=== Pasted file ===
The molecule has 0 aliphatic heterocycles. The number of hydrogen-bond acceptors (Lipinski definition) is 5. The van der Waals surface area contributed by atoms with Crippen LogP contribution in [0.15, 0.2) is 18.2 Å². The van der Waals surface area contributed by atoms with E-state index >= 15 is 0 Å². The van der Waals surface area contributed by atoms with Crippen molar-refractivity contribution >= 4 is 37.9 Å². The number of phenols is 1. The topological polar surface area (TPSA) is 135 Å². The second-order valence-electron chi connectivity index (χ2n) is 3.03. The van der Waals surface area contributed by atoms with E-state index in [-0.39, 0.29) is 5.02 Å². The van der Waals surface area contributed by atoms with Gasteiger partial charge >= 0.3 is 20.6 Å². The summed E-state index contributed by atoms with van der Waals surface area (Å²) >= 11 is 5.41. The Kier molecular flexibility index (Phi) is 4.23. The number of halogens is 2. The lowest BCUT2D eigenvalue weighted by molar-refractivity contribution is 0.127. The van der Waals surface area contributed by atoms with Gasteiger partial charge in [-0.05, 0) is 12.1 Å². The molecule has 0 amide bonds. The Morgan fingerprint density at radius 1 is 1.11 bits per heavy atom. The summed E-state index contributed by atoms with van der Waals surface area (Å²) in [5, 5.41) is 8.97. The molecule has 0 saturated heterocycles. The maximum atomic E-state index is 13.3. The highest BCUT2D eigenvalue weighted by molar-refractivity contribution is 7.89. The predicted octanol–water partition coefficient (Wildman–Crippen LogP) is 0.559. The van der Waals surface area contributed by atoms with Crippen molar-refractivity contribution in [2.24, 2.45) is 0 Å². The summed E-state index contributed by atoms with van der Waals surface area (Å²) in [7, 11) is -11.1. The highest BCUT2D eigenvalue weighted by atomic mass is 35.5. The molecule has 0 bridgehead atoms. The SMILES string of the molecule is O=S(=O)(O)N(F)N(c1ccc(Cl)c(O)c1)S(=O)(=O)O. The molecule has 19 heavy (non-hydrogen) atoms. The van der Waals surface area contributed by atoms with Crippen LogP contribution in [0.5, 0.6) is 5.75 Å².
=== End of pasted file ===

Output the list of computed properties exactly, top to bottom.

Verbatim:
The molecule has 0 aliphatic heterocycles. The number of hydrogen-bond acceptors (Lipinski definition) is 5. The van der Waals surface area contributed by atoms with Crippen LogP contribution in [0.15, 0.2) is 18.2 Å². The van der Waals surface area contributed by atoms with E-state index >= 15 is 0 Å². The van der Waals surface area contributed by atoms with Crippen molar-refractivity contribution >= 4 is 37.9 Å². The number of phenols is 1. The topological polar surface area (TPSA) is 135 Å². The second-order valence-electron chi connectivity index (χ2n) is 3.03. The van der Waals surface area contributed by atoms with E-state index in [-0.39, 0.29) is 5.02 Å². The van der Waals surface area contributed by atoms with Gasteiger partial charge >= 0.3 is 20.6 Å². The summed E-state index contributed by atoms with van der Waals surface area (Å²) >= 11 is 5.41. The Kier molecular flexibility index (Phi) is 4.23. The number of halogens is 2. The lowest BCUT2D eigenvalue weighted by molar-refractivity contribution is 0.127. The van der Waals surface area contributed by atoms with Gasteiger partial charge in [-0.05, 0) is 12.1 Å². The molecule has 0 amide bonds. The Morgan fingerprint density at radius 1 is 1.11 bits per heavy atom. The summed E-state index contributed by atoms with van der Waals surface area (Å²) in [5, 5.41) is 8.97. The molecule has 0 saturated heterocycles. The maximum atomic E-state index is 13.3. The highest BCUT2D eigenvalue weighted by molar-refractivity contribution is 7.89. The predicted octanol–water partition coefficient (Wildman–Crippen LogP) is 0.559. The van der Waals surface area contributed by atoms with Crippen molar-refractivity contribution in [2.24, 2.45) is 0 Å². The summed E-state index contributed by atoms with van der Waals surface area (Å²) in [7, 11) is -11.1. The highest BCUT2D eigenvalue weighted by atomic mass is 35.5. The molecule has 0 bridgehead atoms. The SMILES string of the molecule is O=S(=O)(O)N(F)N(c1ccc(Cl)c(O)c1)S(=O)(=O)O. The molecule has 19 heavy (non-hydrogen) atoms. The van der Waals surface area contributed by atoms with Crippen LogP contribution in [0.5, 0.6) is 5.75 Å².